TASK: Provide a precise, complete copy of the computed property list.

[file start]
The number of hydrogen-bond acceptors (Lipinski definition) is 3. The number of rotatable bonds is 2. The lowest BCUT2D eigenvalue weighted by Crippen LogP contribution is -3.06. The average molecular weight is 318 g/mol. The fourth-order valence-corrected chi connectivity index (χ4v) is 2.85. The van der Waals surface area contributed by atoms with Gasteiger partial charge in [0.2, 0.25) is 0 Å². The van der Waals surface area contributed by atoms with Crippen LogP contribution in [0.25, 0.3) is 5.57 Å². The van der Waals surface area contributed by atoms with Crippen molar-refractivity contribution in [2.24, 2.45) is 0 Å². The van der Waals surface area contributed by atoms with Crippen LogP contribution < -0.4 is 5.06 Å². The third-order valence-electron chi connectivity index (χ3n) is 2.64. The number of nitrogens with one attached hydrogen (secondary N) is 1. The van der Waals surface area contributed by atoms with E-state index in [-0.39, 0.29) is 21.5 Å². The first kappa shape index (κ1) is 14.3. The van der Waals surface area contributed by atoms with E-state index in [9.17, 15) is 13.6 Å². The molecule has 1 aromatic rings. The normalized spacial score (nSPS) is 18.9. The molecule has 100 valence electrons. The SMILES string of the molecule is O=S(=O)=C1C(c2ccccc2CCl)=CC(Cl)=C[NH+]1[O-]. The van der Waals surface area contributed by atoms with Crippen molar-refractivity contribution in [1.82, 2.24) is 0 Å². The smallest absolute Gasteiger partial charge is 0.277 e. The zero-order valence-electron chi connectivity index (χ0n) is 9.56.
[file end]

The number of hydrogen-bond acceptors (Lipinski definition) is 3. The number of rotatable bonds is 2. The lowest BCUT2D eigenvalue weighted by Crippen LogP contribution is -3.06. The average molecular weight is 318 g/mol. The fourth-order valence-corrected chi connectivity index (χ4v) is 2.85. The van der Waals surface area contributed by atoms with Gasteiger partial charge in [0.2, 0.25) is 0 Å². The van der Waals surface area contributed by atoms with Crippen LogP contribution in [0.25, 0.3) is 5.57 Å². The van der Waals surface area contributed by atoms with Crippen molar-refractivity contribution in [2.24, 2.45) is 0 Å². The van der Waals surface area contributed by atoms with Crippen LogP contribution < -0.4 is 5.06 Å². The third-order valence-electron chi connectivity index (χ3n) is 2.64. The number of nitrogens with one attached hydrogen (secondary N) is 1. The van der Waals surface area contributed by atoms with E-state index in [-0.39, 0.29) is 21.5 Å². The first kappa shape index (κ1) is 14.3. The van der Waals surface area contributed by atoms with E-state index in [9.17, 15) is 13.6 Å². The molecule has 1 aromatic rings. The normalized spacial score (nSPS) is 18.9. The molecule has 100 valence electrons. The SMILES string of the molecule is O=S(=O)=C1C(c2ccccc2CCl)=CC(Cl)=C[NH+]1[O-]. The van der Waals surface area contributed by atoms with Crippen molar-refractivity contribution in [1.82, 2.24) is 0 Å². The smallest absolute Gasteiger partial charge is 0.277 e. The zero-order valence-electron chi connectivity index (χ0n) is 9.56.